Peptides and Proteins in Royal Jelly

Opinion Article - Journal of Apitherapy (2022)

Peptides and Proteins in Royal Jelly

Wadhwa Renu1* and Wensheng Zhang2
1Department of General Surgery, University of Kota, Rajasthan, India
2Beijing Key Laboratory of Protection and Utilization of Chinese Medicine, Beijing Normal University, Beijing, People’s Republic of China
*Corresponding Author:

Wadhwa Renu, Department of General Surgery, University of Kota, Rajasthan, India, Email:

Received: 20-Jun-2022, Manuscript No. JAPITHERAPY-22-37642; Editor assigned: 22-Jun-2022, Pre QC No. JAPITHERAPY-22-37642 (PQ); Reviewed: 07-Jul-2022, QC No. JAPITHERAPY-22-37642; Revised: 20-Jul-2022, Manuscript No. JAPITHERAPY-22-37642 (R); Published: 27-Jul-2022


Royal jelly, a honey bee secretion, plays an important role in caste determination in honey bees because it serves as the source of nutrition for young larvae destined to became queens. It is also fed to adult queens. Royal jelly possesses various functional properties and has been used as a medication, health food, and cosmetic in many countries. Royal jelly is 67% water, 12.5% protein, 11% monosaccharides, 6% fatty acids and 3.5% 10-hydroxy-2-decenoic acid (10-HDA). It consists of trace materials antibacterial and antibiotic component, and also some trace of vitamin like A,D,E.

Major Royal Jelly Proteins (MRJPs)

The family of proteins secreted by honey bee: The family consists of nine proteins, they are MRJP1 also called royalactin, MRJP2, MRJP3, MRJP4, and MRJP5 are present in the royal jelly secreted by worker bees. MRJP1 is the most present in largest in volume. The five proteins constitute 82%-90% of the total proteins in a royal jelly. Royal jelly is rich in a nutrient-rich mixture of vitamins, sugars, fats, proteins and also enzymes. It is used for feeding the larvae. Royal jelly has been used in traditional medicine since ancient period, and the MRJPs are shown to be the main medicinal components. They are synthesised by a family of nine genes, which are in turn members of the yellow family of genes such as in the fruitful and bacteria. They are contribution to be involved in various development of queen larva and worker larvae, thus produces division of labour in the bee colony.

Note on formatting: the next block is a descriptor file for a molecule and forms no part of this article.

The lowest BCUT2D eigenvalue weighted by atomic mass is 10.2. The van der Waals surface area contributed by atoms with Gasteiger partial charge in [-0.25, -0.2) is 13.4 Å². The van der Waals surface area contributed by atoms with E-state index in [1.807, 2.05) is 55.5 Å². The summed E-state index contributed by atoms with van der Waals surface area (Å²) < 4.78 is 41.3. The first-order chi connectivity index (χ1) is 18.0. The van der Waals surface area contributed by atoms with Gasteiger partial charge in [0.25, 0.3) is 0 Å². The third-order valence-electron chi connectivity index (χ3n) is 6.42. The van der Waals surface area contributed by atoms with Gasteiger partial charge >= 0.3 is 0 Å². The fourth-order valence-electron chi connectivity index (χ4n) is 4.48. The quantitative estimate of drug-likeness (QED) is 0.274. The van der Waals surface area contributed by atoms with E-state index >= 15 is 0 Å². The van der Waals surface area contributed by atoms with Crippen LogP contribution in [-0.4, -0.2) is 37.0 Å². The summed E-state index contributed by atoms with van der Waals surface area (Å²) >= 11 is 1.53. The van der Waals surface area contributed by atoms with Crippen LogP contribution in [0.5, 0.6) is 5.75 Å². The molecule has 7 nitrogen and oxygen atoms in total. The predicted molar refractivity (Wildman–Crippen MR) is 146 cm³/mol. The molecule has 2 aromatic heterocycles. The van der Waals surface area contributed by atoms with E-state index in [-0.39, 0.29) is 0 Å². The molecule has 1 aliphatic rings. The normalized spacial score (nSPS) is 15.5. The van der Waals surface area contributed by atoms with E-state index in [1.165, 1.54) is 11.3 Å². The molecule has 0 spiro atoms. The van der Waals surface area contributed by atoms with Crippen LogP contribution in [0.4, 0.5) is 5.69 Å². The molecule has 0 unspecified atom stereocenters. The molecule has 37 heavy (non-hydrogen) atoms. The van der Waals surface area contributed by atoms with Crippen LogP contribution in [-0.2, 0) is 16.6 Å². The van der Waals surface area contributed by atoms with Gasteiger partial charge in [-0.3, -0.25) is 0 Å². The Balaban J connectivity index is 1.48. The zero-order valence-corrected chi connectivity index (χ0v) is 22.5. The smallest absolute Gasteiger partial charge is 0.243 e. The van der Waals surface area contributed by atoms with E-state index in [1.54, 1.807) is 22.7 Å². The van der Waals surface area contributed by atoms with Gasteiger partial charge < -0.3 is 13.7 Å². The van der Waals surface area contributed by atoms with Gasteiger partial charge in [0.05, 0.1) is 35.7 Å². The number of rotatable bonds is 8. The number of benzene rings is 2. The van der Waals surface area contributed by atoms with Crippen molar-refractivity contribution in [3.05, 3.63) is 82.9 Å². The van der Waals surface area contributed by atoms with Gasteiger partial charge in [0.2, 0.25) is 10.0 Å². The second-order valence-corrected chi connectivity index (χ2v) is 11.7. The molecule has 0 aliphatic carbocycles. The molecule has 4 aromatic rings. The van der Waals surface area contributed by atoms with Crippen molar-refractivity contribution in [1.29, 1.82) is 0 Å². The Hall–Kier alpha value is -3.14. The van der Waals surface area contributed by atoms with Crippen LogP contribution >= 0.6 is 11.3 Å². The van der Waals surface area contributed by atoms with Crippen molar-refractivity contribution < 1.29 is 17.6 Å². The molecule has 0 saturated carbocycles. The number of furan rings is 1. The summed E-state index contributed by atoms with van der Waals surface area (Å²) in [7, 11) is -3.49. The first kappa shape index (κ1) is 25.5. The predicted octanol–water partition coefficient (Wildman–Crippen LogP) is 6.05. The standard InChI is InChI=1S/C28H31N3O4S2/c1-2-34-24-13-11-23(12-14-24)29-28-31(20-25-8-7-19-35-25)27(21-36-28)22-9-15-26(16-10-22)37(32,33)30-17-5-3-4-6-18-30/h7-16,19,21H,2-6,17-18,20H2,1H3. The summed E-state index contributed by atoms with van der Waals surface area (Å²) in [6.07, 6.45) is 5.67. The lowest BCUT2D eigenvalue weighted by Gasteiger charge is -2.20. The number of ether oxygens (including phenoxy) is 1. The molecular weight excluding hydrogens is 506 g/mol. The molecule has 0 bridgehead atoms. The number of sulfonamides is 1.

Peptides in royal jelly

Peptides isolated from natural fonts are the object of different studies the main objective is to searching new molecules possessing antibacterial activity. The studies on peptides originally isolated from the Royal Jelly, We found that jelleins are mainly productive against gram-positive bacteria the jelleins and on some analogs having a UV reporter at the N- or C-terminus. Therefore, they act in synergy with peptides belonging to the family of temporins such as temporin A and temporin B against Staphylococcus aureus A170 and Listeria monocytogenes.

The hypopharyngeal gland (hpg) and the Mandibular gland (mbg) are the organs involved in the production of RJ. Mbg is a pair of sac like glands which is found only in queen and worker bee. It is located on both sides of the head, directly above the mandibles. Similar to HPG, RJ secretion by MBGalso changes with age of worker bees. Hpg is a paired long tuberous organ located within the frontal part of the worker bee’s head. It has many small sacs like structures called acini composed of secretory cells. The genes in these secretory cells temporally express a variety of proteins that regulate age (time) dependent changes in honey bees. These proteins are regulated by phosphorylation to optimize their cellular activity. The size of the acini increases around the 6th day after hatching coinciding with the very high rate of expression of RJ but is significantly reduced after the 15th day with the colour changing from cream to pale yellow.

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